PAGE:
Communism, War, and CrossFit - Part 2
Part 2: Czech Republic
We started our trip in Munich, rented a car, and we were immediately baptized by fire on the autobahn. We visited the Dachau concentration camp (which is deserving of it’s own blog post). We learned about the atrocities committed by the Nazis against essentially every ethnic and religious minority. We drank beer (a lot), ate schnitzel and bratwurst, and navigated the city through the subway system. Munich was short but fun!
The first international driving experience was from Munich to Prague. Crossing from Germany to Czech is just like driving from Idaho to Oregon. There are noticeable differences, but no border crossing (both countries are part of the European Union). Prague was much bigger than I expected. The old square was covered with tourists, so we tried to avoid it as much as we could. We ate a famous Prague dish, pork knuckle, and explored the outskirts of Prague. We visited the old Jewish cemetery, went to the old Prague Castle, and got lost on the public transit system. Half of the fun was learning to navigate the subway and bus systems. One of the highlights of Czech was visiting the Pilsner Urquell brewery in Pilsen. This was where pilsner beer was invented!
In Prague we attended CrossFit Committed. I have to start this off by saying that the people and gym were incredible. The warm-up here began with a run, we then did banded lateral steps, and moved through some barbell prep to warm up. The strength portion was deadlift, and we worked up to a heavy set of 3. The metcon was 30 snatches, 30 overhead squats, and 30 thrusters at 50/35kg. This workout burned! Our coach was Zuzana, the class was taught in english, and we met amazing people after this class. We met a few Bosnians and Serbians, and surprisingly a few Americans. These CrossFitters were getting their workout in before heading off to work. Our main contact was an expat from Arizona named Ryan. Ryan is a software engineer who has lived in Prague for 10 years. He recommended some of the best food joints that we had on the whole trip: QQ Asian Fusion, and Mr. Hotdog (yes, that was the actual name). If you are ever in Prague, I cannot recommend Mr. Hotdog enough. Food aside, the most important thing that Ryan recommended to us was the Communist Museum.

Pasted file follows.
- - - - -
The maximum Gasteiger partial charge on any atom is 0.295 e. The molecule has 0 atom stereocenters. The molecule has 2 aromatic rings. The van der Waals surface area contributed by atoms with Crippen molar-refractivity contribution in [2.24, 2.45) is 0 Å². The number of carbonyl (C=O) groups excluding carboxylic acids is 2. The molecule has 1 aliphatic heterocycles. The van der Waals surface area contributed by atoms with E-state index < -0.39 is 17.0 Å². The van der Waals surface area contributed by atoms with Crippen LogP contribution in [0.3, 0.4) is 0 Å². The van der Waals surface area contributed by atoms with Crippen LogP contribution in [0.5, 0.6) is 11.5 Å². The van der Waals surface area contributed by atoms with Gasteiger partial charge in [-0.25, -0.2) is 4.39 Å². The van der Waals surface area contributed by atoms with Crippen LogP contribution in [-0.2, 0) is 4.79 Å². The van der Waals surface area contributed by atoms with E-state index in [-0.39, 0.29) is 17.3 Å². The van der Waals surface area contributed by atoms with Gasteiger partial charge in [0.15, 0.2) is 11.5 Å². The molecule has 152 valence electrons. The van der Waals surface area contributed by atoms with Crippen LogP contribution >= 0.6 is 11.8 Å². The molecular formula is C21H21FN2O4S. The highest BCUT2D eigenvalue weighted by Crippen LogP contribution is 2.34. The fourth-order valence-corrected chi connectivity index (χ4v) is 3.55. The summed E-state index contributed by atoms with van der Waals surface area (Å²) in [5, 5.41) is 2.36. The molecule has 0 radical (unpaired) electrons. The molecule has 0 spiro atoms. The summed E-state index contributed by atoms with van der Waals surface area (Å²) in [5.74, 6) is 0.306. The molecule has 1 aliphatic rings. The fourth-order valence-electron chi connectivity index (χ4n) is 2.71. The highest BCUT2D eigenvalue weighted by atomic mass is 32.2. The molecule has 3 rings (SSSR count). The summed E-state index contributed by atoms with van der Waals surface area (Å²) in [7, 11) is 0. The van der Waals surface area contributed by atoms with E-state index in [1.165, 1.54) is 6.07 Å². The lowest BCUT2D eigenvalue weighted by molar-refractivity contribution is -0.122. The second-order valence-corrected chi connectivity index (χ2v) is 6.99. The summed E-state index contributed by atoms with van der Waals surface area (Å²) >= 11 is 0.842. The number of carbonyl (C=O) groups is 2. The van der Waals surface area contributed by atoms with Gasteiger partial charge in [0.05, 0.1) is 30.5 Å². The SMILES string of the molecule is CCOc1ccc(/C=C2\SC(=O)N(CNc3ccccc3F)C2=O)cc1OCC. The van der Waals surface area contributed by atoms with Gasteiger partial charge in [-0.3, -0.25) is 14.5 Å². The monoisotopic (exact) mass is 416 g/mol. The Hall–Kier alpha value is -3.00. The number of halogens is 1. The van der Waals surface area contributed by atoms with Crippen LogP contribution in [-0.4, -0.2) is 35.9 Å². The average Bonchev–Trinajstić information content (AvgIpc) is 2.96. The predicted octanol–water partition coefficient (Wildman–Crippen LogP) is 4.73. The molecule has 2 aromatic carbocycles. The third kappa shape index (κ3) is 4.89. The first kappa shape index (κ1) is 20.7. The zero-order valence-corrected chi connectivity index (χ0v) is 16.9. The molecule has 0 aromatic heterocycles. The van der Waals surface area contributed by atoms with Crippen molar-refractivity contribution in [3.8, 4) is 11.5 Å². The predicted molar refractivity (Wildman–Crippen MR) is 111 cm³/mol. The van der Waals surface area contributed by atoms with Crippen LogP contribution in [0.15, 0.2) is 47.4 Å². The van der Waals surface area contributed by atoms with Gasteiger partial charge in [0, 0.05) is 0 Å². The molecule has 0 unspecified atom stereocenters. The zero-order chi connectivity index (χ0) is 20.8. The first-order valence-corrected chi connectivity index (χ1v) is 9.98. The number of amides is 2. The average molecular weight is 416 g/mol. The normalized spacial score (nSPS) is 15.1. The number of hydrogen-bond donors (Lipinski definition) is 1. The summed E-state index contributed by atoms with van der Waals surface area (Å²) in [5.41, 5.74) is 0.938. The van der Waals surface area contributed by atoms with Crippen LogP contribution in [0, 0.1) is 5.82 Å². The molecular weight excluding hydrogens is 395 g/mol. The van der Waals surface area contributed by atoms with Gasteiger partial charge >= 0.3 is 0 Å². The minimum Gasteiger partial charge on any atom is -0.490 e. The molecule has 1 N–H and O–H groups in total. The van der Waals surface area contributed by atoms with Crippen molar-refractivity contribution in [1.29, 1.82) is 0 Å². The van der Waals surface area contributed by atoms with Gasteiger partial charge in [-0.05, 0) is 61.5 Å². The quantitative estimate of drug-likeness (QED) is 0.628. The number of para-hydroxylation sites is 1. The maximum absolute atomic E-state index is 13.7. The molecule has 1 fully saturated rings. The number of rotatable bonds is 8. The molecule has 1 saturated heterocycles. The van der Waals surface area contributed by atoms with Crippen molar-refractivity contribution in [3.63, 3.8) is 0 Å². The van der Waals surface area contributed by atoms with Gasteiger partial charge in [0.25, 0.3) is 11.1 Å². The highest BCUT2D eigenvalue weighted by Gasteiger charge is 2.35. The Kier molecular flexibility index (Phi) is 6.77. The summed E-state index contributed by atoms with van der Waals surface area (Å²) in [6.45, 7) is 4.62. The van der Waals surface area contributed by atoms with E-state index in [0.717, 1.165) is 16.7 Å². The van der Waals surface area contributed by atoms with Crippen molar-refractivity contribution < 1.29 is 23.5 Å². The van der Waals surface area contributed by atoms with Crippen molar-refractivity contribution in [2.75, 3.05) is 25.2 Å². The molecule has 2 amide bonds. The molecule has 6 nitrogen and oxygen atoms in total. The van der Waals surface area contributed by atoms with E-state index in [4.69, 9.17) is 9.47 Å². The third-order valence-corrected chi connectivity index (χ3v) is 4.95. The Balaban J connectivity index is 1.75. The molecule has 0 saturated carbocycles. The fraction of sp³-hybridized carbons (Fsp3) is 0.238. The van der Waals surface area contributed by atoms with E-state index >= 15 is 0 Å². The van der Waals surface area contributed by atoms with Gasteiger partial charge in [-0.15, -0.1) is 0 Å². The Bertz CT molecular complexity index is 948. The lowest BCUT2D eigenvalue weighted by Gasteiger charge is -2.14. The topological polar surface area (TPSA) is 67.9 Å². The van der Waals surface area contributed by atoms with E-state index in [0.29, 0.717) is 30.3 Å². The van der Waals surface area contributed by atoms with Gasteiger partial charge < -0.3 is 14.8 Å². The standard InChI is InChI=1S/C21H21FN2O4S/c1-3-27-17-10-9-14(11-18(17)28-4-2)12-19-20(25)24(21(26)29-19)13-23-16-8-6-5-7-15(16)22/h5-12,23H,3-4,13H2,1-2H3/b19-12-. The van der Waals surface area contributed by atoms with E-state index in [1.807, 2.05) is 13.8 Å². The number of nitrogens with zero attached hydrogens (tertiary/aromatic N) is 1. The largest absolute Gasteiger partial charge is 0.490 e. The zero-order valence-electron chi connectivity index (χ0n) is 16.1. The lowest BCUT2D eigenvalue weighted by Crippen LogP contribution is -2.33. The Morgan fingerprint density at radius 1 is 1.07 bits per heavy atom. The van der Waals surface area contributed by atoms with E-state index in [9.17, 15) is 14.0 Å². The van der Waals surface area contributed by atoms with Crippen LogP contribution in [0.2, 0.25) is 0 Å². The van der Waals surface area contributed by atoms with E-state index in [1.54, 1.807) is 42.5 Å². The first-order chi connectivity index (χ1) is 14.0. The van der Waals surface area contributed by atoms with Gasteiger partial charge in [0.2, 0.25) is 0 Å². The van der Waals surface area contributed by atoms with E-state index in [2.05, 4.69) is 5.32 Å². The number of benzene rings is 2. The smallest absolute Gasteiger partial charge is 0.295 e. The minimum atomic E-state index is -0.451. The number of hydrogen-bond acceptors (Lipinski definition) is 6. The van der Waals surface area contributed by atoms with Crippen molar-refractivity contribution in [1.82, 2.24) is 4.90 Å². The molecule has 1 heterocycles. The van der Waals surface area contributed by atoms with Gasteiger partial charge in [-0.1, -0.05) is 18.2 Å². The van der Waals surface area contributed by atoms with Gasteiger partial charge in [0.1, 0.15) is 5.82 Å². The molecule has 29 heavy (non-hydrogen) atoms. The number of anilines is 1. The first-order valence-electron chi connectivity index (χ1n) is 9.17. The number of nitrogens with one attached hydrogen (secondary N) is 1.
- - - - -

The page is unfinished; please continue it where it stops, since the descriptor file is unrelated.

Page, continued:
The Communist Museum opened our eyes to how miserable life was in Eastern Europe after World War 2. To give you the very short version: after the allies defeated Germany, the Soviet Union (part of the allied powers) and communism were viewed very favorably by some Eastern European countries. The Czech Republic became communist in 1948, and remained so until the Velvet Revolution in 1989. Through an objective view, communism helped the Czechoslovakian economy for the first few years, but then a rapid decline happened. Private companies were nationalized, prices for goods were set by the government, and private property was confiscated.
While standing in the Communist Museum, Debbie and I could not believe some of the firsthand accounts we were reading. With the new government in place, the state removed money from private bank accounts. One story in particular stuck with us: a man felt like his life was wasted because all of his money was removed from his bank account. He had been saving since his teenage years with the hope of an early retirement, and money to give his children. Families were also blacklisted for having different political and religious ideologies, and the children of these families were denied privileges that other children were given. People who normally worked desk jobs or managerial positions were drafted into the coal industry or metal manufacturing. There was also a large invasion of Czechoslovakia in 1968 by 5 other countries, prompted by Czechoslovakia’s decision to grant more rights and freedoms to their citizens. This was quickly shut down by other Eastern Bloc Countries. Eventually the Czech Republic earned their freedom through what was called the “Velvet Revolution” in 1989.
This experience in the museum gave us a look at what communism was like in a Soviet influenced country, post World War 2. The next day we drove to Brno, Czech Republic. This is where my great grandmother was born. The significance of seeing her hometown was increased tenfold knowing that she came to America to flee communism. I am very thankful that I live in a free market economy and a country where I can choose my job. I am glad that I was able to start a private company and make decisions for that company without government involvement. I am also very thankful that I can make my own money, provide for my own family, and invest in my own retirement without worry of those funds being taken away by someone.
Communism may have had positive intent, but did not work as planned when implemented in the Eastern Bloc. There is also a strong argument that Communism will never work when implemented. Whatever that case may be, I know that I have it better now than Eastern Europeans did post World War 2, including my great grandmother. However bad you think you have it, just remember that some people have lived through much worse. America may not be perfect, but it is close.